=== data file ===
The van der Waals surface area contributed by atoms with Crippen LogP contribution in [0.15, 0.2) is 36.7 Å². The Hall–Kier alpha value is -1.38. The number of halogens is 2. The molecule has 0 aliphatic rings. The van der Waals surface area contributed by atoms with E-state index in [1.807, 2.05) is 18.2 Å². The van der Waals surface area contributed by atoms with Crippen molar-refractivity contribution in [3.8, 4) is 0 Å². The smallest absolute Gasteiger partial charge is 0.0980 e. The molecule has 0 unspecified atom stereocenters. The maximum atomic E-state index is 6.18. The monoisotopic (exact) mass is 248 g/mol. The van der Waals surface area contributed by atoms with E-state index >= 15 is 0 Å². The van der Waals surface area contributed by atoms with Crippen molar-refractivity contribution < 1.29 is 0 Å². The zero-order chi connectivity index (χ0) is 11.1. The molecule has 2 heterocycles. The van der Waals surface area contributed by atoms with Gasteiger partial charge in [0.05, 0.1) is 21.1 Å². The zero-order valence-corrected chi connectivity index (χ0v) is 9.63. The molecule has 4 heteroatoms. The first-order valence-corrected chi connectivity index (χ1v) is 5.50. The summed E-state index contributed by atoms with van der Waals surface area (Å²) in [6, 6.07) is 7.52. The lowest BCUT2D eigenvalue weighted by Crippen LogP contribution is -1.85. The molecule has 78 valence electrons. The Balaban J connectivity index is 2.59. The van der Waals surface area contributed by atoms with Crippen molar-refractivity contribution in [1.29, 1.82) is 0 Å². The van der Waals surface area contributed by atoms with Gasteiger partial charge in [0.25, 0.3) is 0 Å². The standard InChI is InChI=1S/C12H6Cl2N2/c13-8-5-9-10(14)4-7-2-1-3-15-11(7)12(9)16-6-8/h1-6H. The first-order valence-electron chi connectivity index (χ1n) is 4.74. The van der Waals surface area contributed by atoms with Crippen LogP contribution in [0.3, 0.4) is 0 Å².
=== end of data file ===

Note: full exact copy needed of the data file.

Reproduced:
The van der Waals surface area contributed by atoms with Crippen LogP contribution in [0.15, 0.2) is 36.7 Å². The Hall–Kier alpha value is -1.38. The number of halogens is 2. The molecule has 0 aliphatic rings. The van der Waals surface area contributed by atoms with E-state index in [1.807, 2.05) is 18.2 Å². The van der Waals surface area contributed by atoms with Crippen molar-refractivity contribution in [3.8, 4) is 0 Å². The smallest absolute Gasteiger partial charge is 0.0980 e. The molecule has 0 unspecified atom stereocenters. The maximum atomic E-state index is 6.18. The monoisotopic (exact) mass is 248 g/mol. The van der Waals surface area contributed by atoms with E-state index >= 15 is 0 Å². The van der Waals surface area contributed by atoms with Crippen molar-refractivity contribution < 1.29 is 0 Å². The zero-order chi connectivity index (χ0) is 11.1. The molecule has 2 heterocycles. The van der Waals surface area contributed by atoms with Gasteiger partial charge in [0.05, 0.1) is 21.1 Å². The zero-order valence-corrected chi connectivity index (χ0v) is 9.63. The molecule has 4 heteroatoms. The first-order valence-corrected chi connectivity index (χ1v) is 5.50. The summed E-state index contributed by atoms with van der Waals surface area (Å²) in [6, 6.07) is 7.52. The lowest BCUT2D eigenvalue weighted by Crippen LogP contribution is -1.85. The molecule has 78 valence electrons. The Balaban J connectivity index is 2.59. The van der Waals surface area contributed by atoms with Crippen molar-refractivity contribution in [1.29, 1.82) is 0 Å². The van der Waals surface area contributed by atoms with Gasteiger partial charge in [0.25, 0.3) is 0 Å². The standard InChI is InChI=1S/C12H6Cl2N2/c13-8-5-9-10(14)4-7-2-1-3-15-11(7)12(9)16-6-8/h1-6H. The first-order valence-electron chi connectivity index (χ1n) is 4.74. The van der Waals surface area contributed by atoms with Crippen LogP contribution in [0.3, 0.4) is 0 Å².